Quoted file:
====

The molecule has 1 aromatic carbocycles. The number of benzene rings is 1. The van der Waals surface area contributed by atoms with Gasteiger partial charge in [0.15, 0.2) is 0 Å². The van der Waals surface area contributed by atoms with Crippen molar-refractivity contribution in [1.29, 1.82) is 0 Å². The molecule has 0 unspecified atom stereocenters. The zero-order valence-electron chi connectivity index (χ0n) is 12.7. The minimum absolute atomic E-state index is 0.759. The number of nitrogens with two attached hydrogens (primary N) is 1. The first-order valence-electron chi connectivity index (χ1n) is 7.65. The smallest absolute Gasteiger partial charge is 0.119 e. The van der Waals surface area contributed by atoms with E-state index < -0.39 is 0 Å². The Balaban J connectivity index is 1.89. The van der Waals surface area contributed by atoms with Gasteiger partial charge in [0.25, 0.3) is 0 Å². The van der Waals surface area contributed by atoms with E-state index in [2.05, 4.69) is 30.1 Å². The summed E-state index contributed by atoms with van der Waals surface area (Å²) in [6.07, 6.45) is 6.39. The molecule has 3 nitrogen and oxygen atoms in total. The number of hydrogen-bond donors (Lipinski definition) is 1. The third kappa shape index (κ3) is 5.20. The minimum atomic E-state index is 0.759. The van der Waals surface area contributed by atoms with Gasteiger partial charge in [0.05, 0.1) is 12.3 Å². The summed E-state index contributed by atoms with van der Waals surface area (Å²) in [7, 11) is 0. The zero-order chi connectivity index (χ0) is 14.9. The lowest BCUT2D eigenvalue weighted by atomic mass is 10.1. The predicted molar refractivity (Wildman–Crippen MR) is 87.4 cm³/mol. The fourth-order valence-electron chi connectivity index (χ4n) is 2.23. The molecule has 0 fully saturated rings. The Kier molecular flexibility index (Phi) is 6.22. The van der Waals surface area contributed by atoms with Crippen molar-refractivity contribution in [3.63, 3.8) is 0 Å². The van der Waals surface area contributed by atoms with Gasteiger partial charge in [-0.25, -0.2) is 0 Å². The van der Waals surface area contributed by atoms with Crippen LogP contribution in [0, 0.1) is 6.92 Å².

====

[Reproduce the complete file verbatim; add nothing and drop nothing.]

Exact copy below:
The molecule has 1 aromatic carbocycles. The number of benzene rings is 1. The van der Waals surface area contributed by atoms with Gasteiger partial charge in [0.15, 0.2) is 0 Å². The van der Waals surface area contributed by atoms with Crippen molar-refractivity contribution in [1.29, 1.82) is 0 Å². The molecule has 0 unspecified atom stereocenters. The zero-order valence-electron chi connectivity index (χ0n) is 12.7. The minimum absolute atomic E-state index is 0.759. The number of nitrogens with two attached hydrogens (primary N) is 1. The first-order valence-electron chi connectivity index (χ1n) is 7.65. The smallest absolute Gasteiger partial charge is 0.119 e. The van der Waals surface area contributed by atoms with E-state index < -0.39 is 0 Å². The Balaban J connectivity index is 1.89. The van der Waals surface area contributed by atoms with Gasteiger partial charge in [0.25, 0.3) is 0 Å². The van der Waals surface area contributed by atoms with E-state index in [2.05, 4.69) is 30.1 Å². The summed E-state index contributed by atoms with van der Waals surface area (Å²) in [6.07, 6.45) is 6.39. The molecule has 3 nitrogen and oxygen atoms in total. The number of hydrogen-bond donors (Lipinski definition) is 1. The third kappa shape index (κ3) is 5.20. The minimum atomic E-state index is 0.759. The van der Waals surface area contributed by atoms with Gasteiger partial charge in [0.05, 0.1) is 12.3 Å². The summed E-state index contributed by atoms with van der Waals surface area (Å²) in [7, 11) is 0. The zero-order chi connectivity index (χ0) is 14.9. The lowest BCUT2D eigenvalue weighted by atomic mass is 10.1. The predicted molar refractivity (Wildman–Crippen MR) is 87.4 cm³/mol. The fourth-order valence-electron chi connectivity index (χ4n) is 2.23. The molecule has 0 fully saturated rings. The Kier molecular flexibility index (Phi) is 6.22. The van der Waals surface area contributed by atoms with Crippen molar-refractivity contribution in [3.63, 3.8) is 0 Å². The van der Waals surface area contributed by atoms with Gasteiger partial charge in [-0.25, -0.2) is 0 Å². The van der Waals surface area contributed by atoms with Crippen LogP contribution in [0, 0.1) is 6.92 Å².